Cool options for built-up roofing (BUR) and modified bitumen roofing include use of light-colored aggregates or granules, and use of non-metallic reflective coatings. Options for single-ply membranes and metal roofs include the use of factory-made (or painted) white materials. The lion’s share (59%) of the roofing market goes to BUR and modified bitumen. There are many manufacturers of each type of cool roofing product. The EPA cool roof program lists approximately 175 Roof Product Partners on their web site. The EPA program allows manufacturers to self-certify their products’ performance criteria and does not include a minimum emittance requirement for eligible roofing products. It is likely that some fraction of these manufacturers and their associated products will not meet the performance requirements for cool roofs defined in the 2001 Standards, but it is reasonable to assume that many will, thus an ample supply of eligible products will be readily available. 

The choice of cool roofs for new buildings typically incur minimal (and in some cases no) additional costs (for existing buildings the incremental cost is also minimal if changes are incorporated into routine re-roofing schedules). Several experiments on individual buildings in California and Florida show that painting roofs white reduces air conditioning load by 10-50% (corresponding to savings of $10-100 per year per 100 m2), depending on the thickness of insulation under the roof. Savings depend on the thermal integrity of a building and on climate conditions.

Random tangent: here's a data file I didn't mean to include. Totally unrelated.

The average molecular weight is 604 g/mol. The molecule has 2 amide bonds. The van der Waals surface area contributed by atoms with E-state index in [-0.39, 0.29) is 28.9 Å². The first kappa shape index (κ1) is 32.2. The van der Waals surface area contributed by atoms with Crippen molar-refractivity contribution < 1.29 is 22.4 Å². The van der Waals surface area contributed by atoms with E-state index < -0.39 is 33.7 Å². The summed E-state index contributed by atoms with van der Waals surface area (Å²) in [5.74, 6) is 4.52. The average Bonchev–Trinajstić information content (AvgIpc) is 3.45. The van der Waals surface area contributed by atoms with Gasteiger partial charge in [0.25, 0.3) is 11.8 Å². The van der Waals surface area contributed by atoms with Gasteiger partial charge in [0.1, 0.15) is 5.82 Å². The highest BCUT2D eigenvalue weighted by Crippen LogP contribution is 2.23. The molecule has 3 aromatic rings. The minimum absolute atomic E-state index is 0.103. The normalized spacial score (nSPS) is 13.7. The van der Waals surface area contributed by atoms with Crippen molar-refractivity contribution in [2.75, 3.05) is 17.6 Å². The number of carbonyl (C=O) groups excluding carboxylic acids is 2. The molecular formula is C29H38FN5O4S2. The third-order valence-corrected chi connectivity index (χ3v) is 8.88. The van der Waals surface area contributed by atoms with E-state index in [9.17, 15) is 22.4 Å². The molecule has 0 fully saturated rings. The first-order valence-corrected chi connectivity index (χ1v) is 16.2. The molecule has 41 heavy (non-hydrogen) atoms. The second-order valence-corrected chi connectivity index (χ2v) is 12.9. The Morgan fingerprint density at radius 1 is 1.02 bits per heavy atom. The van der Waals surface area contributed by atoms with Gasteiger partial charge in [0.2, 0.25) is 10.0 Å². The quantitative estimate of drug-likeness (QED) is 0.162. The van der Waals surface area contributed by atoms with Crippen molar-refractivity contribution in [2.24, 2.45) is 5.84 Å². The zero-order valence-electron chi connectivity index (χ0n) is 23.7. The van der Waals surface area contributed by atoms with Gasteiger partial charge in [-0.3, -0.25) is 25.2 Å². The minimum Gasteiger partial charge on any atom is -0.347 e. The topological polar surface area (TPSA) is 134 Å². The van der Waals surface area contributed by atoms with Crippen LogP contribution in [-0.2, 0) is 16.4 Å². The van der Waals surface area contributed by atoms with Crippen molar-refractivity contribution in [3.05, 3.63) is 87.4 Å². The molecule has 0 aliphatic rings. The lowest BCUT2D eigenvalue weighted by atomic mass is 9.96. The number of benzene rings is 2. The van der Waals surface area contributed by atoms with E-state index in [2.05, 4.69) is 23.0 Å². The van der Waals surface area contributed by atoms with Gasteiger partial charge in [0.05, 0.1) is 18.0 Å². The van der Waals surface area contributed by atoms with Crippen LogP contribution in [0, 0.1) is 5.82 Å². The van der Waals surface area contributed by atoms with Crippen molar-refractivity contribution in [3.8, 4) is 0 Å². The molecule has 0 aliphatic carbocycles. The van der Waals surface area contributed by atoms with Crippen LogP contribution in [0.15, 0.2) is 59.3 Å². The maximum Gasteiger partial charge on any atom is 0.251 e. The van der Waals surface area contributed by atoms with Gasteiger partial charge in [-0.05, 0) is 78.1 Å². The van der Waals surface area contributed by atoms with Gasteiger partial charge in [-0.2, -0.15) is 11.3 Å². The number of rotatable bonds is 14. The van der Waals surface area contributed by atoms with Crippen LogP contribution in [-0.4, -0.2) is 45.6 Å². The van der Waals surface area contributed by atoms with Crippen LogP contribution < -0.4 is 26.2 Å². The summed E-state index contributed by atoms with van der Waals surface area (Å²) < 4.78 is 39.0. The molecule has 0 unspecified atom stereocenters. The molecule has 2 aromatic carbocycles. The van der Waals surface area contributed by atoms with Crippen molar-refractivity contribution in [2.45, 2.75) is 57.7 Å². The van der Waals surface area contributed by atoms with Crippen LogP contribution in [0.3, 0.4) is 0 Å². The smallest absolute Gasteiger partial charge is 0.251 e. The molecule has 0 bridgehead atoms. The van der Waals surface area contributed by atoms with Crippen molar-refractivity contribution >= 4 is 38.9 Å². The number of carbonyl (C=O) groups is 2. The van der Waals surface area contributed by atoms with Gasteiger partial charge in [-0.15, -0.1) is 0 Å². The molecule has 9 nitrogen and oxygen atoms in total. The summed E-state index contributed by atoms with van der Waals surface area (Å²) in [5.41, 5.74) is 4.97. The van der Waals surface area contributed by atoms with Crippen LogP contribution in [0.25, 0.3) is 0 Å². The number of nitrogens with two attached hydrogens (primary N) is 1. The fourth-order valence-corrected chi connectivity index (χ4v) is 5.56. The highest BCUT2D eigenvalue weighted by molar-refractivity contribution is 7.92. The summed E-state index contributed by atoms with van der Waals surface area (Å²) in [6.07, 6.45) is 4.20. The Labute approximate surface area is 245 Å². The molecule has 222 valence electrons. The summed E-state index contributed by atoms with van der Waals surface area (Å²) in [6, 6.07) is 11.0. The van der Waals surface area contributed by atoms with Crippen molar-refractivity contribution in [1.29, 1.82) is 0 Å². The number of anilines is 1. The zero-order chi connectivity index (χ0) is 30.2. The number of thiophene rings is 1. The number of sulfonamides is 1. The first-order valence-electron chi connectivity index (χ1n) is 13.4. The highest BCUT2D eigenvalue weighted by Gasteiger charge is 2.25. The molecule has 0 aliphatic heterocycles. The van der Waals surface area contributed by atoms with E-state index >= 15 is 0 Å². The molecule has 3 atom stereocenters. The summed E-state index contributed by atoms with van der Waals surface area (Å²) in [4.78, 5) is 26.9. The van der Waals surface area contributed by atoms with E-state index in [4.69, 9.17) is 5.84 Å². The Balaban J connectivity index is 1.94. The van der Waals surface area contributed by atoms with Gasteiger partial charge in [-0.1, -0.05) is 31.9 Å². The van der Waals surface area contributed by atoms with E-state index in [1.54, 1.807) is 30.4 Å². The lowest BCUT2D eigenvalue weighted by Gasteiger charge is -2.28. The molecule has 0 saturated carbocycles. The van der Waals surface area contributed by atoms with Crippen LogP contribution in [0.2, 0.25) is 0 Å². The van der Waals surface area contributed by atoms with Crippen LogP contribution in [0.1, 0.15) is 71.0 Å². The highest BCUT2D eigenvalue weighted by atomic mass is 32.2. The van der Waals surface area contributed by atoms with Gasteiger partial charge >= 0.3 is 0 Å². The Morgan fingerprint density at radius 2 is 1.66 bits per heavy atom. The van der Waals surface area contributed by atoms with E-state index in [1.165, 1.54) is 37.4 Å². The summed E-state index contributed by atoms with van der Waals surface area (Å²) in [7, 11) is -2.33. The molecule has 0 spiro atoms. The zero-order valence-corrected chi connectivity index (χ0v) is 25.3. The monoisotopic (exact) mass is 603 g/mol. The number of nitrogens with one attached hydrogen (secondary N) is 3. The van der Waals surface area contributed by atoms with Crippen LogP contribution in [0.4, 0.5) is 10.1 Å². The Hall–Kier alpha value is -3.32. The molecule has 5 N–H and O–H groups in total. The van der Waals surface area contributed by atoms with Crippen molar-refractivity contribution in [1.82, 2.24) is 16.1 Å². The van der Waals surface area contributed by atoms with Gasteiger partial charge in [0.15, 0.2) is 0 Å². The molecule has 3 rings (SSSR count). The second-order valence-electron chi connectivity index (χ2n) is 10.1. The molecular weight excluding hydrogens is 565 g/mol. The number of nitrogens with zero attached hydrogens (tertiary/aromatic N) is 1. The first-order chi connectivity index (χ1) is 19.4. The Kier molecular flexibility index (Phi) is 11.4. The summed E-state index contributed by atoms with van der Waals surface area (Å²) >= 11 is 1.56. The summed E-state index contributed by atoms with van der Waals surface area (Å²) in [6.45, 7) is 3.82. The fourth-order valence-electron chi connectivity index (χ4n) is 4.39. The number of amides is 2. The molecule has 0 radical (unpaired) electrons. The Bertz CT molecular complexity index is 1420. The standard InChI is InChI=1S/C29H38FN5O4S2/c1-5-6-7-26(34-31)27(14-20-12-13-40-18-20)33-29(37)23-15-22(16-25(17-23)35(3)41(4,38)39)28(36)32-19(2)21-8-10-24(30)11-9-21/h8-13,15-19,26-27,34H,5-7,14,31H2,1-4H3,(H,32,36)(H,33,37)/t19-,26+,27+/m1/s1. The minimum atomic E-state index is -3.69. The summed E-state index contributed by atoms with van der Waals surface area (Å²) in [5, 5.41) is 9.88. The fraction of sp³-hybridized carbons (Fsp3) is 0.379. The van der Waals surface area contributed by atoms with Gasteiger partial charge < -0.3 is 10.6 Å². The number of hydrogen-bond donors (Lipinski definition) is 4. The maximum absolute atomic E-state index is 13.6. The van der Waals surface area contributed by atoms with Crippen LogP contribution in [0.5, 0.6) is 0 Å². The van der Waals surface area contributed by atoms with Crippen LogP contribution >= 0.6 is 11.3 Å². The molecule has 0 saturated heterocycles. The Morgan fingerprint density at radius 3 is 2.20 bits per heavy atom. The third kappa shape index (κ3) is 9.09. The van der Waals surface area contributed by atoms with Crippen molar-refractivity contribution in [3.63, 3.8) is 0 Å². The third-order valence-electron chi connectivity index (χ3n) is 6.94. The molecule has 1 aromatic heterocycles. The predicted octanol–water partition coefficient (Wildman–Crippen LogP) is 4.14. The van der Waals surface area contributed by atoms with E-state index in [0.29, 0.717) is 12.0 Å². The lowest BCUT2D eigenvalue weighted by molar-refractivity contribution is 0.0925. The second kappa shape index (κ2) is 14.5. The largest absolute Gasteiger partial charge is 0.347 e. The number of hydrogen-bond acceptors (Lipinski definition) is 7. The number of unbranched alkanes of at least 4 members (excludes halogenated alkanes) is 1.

SUPERTHERM

Useful Life, Persistence and Maintenance

Roof reflectivity of cool roofing materials may change over time due to aging, weathering, and soiling. The building owner should require a warranty stating that after five years the cool material will remain in place and retain at least 70% of its initial reflectivity. Regular cleaning can mitigate the effects of soiling.

Performance Verification

Application of cool roofing products does not require performance verification or commissioning to ensure that the material performance is achieved. Installers must adhere to the manufacturer’s installation instructions and the mandatory requirements for cool roofs defined in Section 118 (f) of the 2001 Standards. Manufacturers will certify and label their products through the process described in Section 10-113 of the 2001 Standards. 

ASHRAE Standard 90.1 (non-residential buildings) recommends a minimum initial solar reflectance of 70%. ASHRAE Standard 90.2 (residential buildings) recommends a minimum initial solar reflectance of 65% and a minimum initial thermal emittance of 80%, or a minimum initial Solar Reflectance Index (SRI) of 75. [SRI combines the effects of solar reflectance and thermal emittance. For a reference black with a solar reflectance of 5% and a thermal emittance of 90%, the SRI is defined as 0; for a reference white with 80% reflectance and 90% emittance, the SRI is defined as 100.]